The cloud computing model is all-pervasive. But to nix data crossing national borders, sovereign clouds might have an answer. Image Credit: Supplied

With conflicts emerging In Europe and the Middle East in the last couple of years and spilling over into the cyber-domain, governments are realizing the importance of data security as part of the overall national defense strategy.

At the same time, there is a clear need for more of the government and citizen data to be available on the cloud to provide digital government services. 'Sovereign clouds' provide a potential solution to this dichotomy.

This is a cloud infrastructure delivered within national borders and adhering to local data privacy standards. This includes having the underlying physical infrastructure fully located in the country, and being operated by the nation’s citizens.

It is fundamentally built upon the following three tenets:

1. Data residency: Ensuring data storage within the geographical boundaries of the concerned jurisdiction and providing location and access visibility.

2. Data security: Ensuring secure operations and compliance with local data privacy laws and regulations.

3. Data governance: Governing data ownership and prohibiting extraterritorial access to any government or private entity.

A sovereign cloud enables the government, private entities, and their partners to build, deploy, and manage mission-critical workloads in the cloud with stringent security and compliance controls.

Trust and independence

Sovereign clouds can establish trust among individuals and clients who prioritize data privacy and security, thanks to their transparent and responsible data management structure. As these are owned and operated by specific countries or regions, they reduce reliance on foreign data centers and servers.

Major cloud service providers (CSPs) - such as AWS, Google, Microsoft, and Oracle - are focussing on localizing infrastructure within each country or jurisdiction. This effort aims to align with data sovereignty requirements, often done in collaboration with local technology partners.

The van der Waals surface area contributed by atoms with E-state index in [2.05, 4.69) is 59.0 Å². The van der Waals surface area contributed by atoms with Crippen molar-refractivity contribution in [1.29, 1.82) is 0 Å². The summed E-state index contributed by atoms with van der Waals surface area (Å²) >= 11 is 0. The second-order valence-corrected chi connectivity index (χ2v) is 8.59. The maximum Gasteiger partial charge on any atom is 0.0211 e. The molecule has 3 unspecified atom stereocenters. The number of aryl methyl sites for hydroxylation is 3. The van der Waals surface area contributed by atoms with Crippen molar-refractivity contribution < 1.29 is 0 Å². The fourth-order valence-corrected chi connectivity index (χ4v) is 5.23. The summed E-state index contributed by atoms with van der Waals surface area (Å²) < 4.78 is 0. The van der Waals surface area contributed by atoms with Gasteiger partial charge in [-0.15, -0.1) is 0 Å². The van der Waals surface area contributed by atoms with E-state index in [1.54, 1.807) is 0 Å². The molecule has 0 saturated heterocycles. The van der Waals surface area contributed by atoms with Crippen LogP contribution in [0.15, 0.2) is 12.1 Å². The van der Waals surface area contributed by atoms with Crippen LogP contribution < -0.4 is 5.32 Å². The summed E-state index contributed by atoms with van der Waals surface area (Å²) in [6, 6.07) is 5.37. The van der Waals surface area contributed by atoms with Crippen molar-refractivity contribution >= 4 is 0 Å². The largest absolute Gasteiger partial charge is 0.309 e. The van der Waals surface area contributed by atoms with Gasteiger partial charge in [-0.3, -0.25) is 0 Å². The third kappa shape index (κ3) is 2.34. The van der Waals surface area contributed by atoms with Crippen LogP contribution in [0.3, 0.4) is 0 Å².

The latest is Microsoft’s collaboration with G42, an Abu Dhabi-based AI and cloud computing company, to introduce a sovereign cloud solution in the UAE via the latter's Khazna Data Centers. This is aimed at providing a secure environment for the public sector and regulated industries to safeguard sensitive data and make use of the latest cloud technologies, and advanced AI features available on Microsoft's Azure public cloud.

Dynamic regulatory environment

The constantly changing and varied policies and regulations add complexity to the cloud environment, particularly for multinational organizations. Over 100 countries have implemented rules related to data privacy and the requirement to keep data within national borders.

As a result, adhering to regional regulatory guidelines has become the central consideration for enterprises when searching for cloud providers.

Another crucial consideration is Generative AI. In the realm of large language models, data privacy holds even greater significance. Earlier this year, the European Parliament enforced the AI Act, introducing more stringent regulations for Gen AI services such as ChatGPT.


This underscores the importance of implementing a sovereign cloud strategy that not only addresses data residency and security requirements but also establishes rules regarding data ownership and blocks access by foreign governments or private entities.

Integrate sovereign cloud into a multi-cloud strategy

Globally, about 89 per cent of cloud adopters utilize the hybrid cloud, whereas 76 per cent of cloud adopters deploy multi-cloud environments. With the growing adoption of multi-cloud strategies, data privacy and integrity have become paramount concerns, particularly in highly regulated sectors such as banking, insurance, healthcare, utilities, and government.

There’s a constant risk of sensitive data inadvertently crossing into regions governed by different data sovereignty regulations. To address this, integrating sovereign clouds into a multi-cloud approach offers significant data security advantages, as these clouds physically reside in the countries they support.

This allows organizations to transition data from a sovereign cloud to a public cloud for advanced analytics while maintaining robust security measures to protect their results. Though sovereign clouds come with built-in security features - including encryption, access controls, and network segmentation tailored to specific countries or regions - it’s crucial to complement these features with a comprehensive data privacy strategy centered around zero-trust principles.

In a multicloud environment, it is thus essential to identify and classify data or applications subject to local privacy laws.


The fear of data breaches during geopolitical conflicts can rapidly apply brakes on cloud adoption in a country leading to disruption of citizen services and global connectivity. Sovereign clouds provide a means to retain the positives of the cloud while minimizing the risks. And this will drive the momentum towards sovereign clouds…